Good news for purchasers of apps and other digital content, such as films, music and games.
Hidden in amongst the detail of last week’s Queen’s Speech, the Government announced plans to introduce new laws to protect consumers that purchase mobile apps and digital content such as films, music and games.
At present, consumer protection laws are spread across a number of different acts and regulations, with different laws giving consumers different remedies. Rights in relation to digital content are particularly confusing because they do not easily slot into existing definitions of goods and services.
The current consumer protection regime has been criticised in academic and Law Commission reports.
New rights for consumers
According to press reports, the new law will consolidate these rules and provide clear rights for “faulty” digital purchases.
This includes the right to a refund if an online game freezes, or if a streamed film is unwatchable. Note that this is a refund – not just a right to a replacement download/or credit to watch another film/listen to another song. Arguably, that goes beyond the rights available to consumers for purchases of physical media.
How will the rules apply to app purchases?
The Government does not appear to be proposing an extension of distance selling rules (whereby consumers can cancel an order within a defined cooling off period).
We will need to wait until the draft legislation is published to see how the new rules will work. In particular, app developers and providers of digital content will be keen to understand what a consumer will need to do to prove that an app constantly froze, or a downloaded film was unplayable.
In particular, the following questions spring to mind:
- Software is never error free. No matter how much testing is done, bugs and problems arise. Indeed, licences frequently state that software will not be error free. However, the ability for app stores to push out regular (free) updates with bug fixes is arguably a step forward for users, making it easier to distribute a patched version of the application. What will constitute a bug entitling consumers to a refund? It’s not clear.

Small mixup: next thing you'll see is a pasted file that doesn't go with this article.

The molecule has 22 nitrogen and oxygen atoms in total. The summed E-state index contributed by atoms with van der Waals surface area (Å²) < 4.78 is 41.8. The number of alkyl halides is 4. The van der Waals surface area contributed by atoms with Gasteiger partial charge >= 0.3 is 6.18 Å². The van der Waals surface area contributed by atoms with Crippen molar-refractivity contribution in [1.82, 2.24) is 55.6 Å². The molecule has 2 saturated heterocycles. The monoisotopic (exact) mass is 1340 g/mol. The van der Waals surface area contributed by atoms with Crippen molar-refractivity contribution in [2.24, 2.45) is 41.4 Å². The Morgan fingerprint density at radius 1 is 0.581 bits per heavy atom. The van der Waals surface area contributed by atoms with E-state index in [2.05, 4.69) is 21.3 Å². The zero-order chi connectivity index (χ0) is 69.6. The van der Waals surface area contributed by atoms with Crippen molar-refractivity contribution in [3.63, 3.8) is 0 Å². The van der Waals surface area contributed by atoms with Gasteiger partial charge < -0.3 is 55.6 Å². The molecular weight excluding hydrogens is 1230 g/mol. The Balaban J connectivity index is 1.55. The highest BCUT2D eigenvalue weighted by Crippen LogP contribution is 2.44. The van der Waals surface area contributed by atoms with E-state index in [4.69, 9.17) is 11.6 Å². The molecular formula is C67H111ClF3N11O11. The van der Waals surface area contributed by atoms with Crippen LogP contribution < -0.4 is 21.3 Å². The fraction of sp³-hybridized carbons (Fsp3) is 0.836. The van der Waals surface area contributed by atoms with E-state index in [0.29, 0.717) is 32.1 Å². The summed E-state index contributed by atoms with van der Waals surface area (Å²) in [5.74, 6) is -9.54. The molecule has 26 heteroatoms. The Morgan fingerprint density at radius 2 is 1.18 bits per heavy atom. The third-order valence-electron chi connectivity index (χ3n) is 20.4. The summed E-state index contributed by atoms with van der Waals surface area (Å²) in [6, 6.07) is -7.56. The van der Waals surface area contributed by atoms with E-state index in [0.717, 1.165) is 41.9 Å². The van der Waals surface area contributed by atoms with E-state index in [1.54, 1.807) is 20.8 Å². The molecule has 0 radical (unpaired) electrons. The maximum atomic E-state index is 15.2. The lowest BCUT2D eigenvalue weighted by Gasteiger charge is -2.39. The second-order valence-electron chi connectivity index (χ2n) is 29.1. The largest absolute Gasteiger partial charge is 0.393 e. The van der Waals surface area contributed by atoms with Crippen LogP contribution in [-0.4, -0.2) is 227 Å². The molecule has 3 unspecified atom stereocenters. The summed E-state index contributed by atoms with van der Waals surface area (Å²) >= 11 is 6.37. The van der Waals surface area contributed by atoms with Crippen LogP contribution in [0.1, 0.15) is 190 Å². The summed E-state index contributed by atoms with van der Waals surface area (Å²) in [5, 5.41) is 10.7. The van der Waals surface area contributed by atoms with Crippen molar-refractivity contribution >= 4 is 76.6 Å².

- Where will the burden of proof lie? On the consumer, the content provider or the app/content store?
- What happens if the problem wasn’t an issue with the downloaded content, but actually the user’s device/operating system? How do you establish where the problem actually arose?
- Who will be responsible for dealing with claims? Most app stores act as an agent (or commissionaire) of the content provider. The licence is between the content provider and the consumer, with the app store handling payment and sales admin on behalf of the content provider.
- If it is the app stores, how will app stores deal with complaints? Will they simply issue a refund, knowing that they can charge the refund back to the content provider? That might not go down well with content providers. Here’s a summary of how Apple deals with copyright infringement claims.
- Who will ensure that the content provider’s EULA complies with the new laws? Many app developers simply rely upon the app store’s proforma EULA, rather than uploading their own. Will we see EULAs containing separate sections for consumers and non-consumers?
The end of the EULA as we know it?
Whilst good for consumers, such rules may become an administrative nightmare for content providers and operators of online stores. The administrative hassle of dealing with a claim for a 99p refund might lead many providers to simply accept a refund claim without challenging it.
However, lots of 99p refunds can quickly add up. Whether this has an impact on pricing remains to be seen.
In the meantime, the days may be numbered for lengthy EULAs that include wide-ranging exclusions and limitations of liability and warranties, and limited remedies for consumers.
On May 14, 2013